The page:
Quoted from Bryan Caplan's Appendix to his anarchist FAQ:
A number of critics have rejected my proferred definition of anarchism, which may be found in The American Heritage College Dictionary:... The theory or doctrine that all forms of government are unnecessary, oppressive, and undesirable and should be abolished.
The underlying complaint appears to be that anarcho-capitalists are not really anarchists, and that I have thus selected an overly inclusive definition. There are two frequently repeated arguments against my definition, which I respectively dub The Philological Argument and the Historical Argument.
The Philological Argument. Several critics have noted the origin of the term "anarchy," which derives from the Greek "arkhos," meaning "ruler," and the prefix "an-," meaning "without." It is therefore suggested that in my definition the word "government" should be replaced with the word "domination" or "rulership"; thus re-written, it would then read: "The theory or doctrine that all forms of rulership are unnecessary, oppressive, and undesirable and should be abolished."
The Historical Argument. A second popular argument states that historically, the term "anarchism" has been clearly linked with anarcho-socialists, anarcho-communists, anarcho-syndicalists, and other enemies of the capitalist system. Hence, the term "anarcho-capitalism" is a strange oxymoron which only demonstrates ignorance of the anarchist tradition.
The major premise of the Philological Argument errs in assuming that the current meaning of words can be discovered by investigating their historical origins. This is plainly in error. The word "book" means whatever people happen to have in mind when they think of "books"; if historical investigation were to discover that the term derives from ancient Egyptian, and at that time meant "parchment," this would not show that current usage is "wrong." It would show that words change their meaning. Thus, my suggested definition is preferable to the definition based upon the Greek origin of the word "anarchy," because my definition fits more closely with the standard usage of most English speakers in general, and the standard usage of Internet users in particular.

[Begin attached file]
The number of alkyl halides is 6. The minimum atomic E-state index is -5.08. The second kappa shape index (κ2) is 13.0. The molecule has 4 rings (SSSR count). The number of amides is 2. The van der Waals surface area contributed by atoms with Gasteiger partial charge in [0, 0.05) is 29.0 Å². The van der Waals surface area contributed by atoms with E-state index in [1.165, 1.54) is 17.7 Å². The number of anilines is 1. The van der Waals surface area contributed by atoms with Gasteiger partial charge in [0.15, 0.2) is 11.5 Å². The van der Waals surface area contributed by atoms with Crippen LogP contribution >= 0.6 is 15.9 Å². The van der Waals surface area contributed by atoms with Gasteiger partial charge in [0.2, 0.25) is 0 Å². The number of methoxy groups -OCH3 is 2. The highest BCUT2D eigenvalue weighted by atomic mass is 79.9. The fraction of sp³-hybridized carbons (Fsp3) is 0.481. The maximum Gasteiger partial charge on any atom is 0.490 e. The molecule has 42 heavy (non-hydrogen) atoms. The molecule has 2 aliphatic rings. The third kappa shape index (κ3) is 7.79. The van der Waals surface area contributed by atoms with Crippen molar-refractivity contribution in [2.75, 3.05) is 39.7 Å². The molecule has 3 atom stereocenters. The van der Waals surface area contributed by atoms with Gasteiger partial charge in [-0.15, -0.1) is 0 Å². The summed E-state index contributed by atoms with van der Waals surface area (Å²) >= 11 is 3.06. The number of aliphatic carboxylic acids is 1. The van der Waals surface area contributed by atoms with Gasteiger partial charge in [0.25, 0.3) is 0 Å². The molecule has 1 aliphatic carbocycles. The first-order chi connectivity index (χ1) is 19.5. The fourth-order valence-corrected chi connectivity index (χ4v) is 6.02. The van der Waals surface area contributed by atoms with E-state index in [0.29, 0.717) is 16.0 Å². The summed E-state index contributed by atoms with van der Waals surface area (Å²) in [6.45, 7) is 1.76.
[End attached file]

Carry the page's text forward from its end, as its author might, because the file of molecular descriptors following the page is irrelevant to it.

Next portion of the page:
The major premise of the Historical Argument is similarly flawed. Before the Protestant Reformation, the word "Christian," had referred almost entirely to Catholics (as well as adherents of the Orthodox Church) for about one thousand years. Does this reveal any linguistic confusion on the part of Lutherans, Calvinists, and so on, when they called themselves "Christians"? Of course not. It merely reveals that a word's historical usage does not determine its meaning. It is yet another example of the distinction between meaning and reference (which is perhaps best illustrated by the over-used example "Oedious wanted to marry Jocasta. Jocasta is Oedipus' mother. But Oedipus did not want to marry his mother." See e.g. John Searle's Intentionality.).
Of course, people with a different definition are not "wrong"; as any examination of a dictionary will reveal, the same sound can have an arbitrarily large number of distinct meanings. All that matters is that the particular meaning one has in mind is clear. Once this is accomplished, any definition, however idiocyncratic, is acceptable. The only danger to guard against is equivocation; that is, to use the idiocyncratic definition half the time, the normal one the rest of the time, and reach valid conclusions about absolutely nothing.
While the two most popular arguments for the definitional impossibility of anarcho-capitalism are erroneous, this does not preclude the creation of other exclusive definitions. (E.g., "Anarchism is what I advocate. Anything that I disagree with is, by definition, not 'anarchism.'") Rather than object to any other proposed definition, I simply make this blanket reply: Let us designate anarchism(1) anarchism as you define it. Let us desiginate anarchism(2) anarchism as I and the American Heritage College Dictionary define it. This is a FAQ about anarchism(2).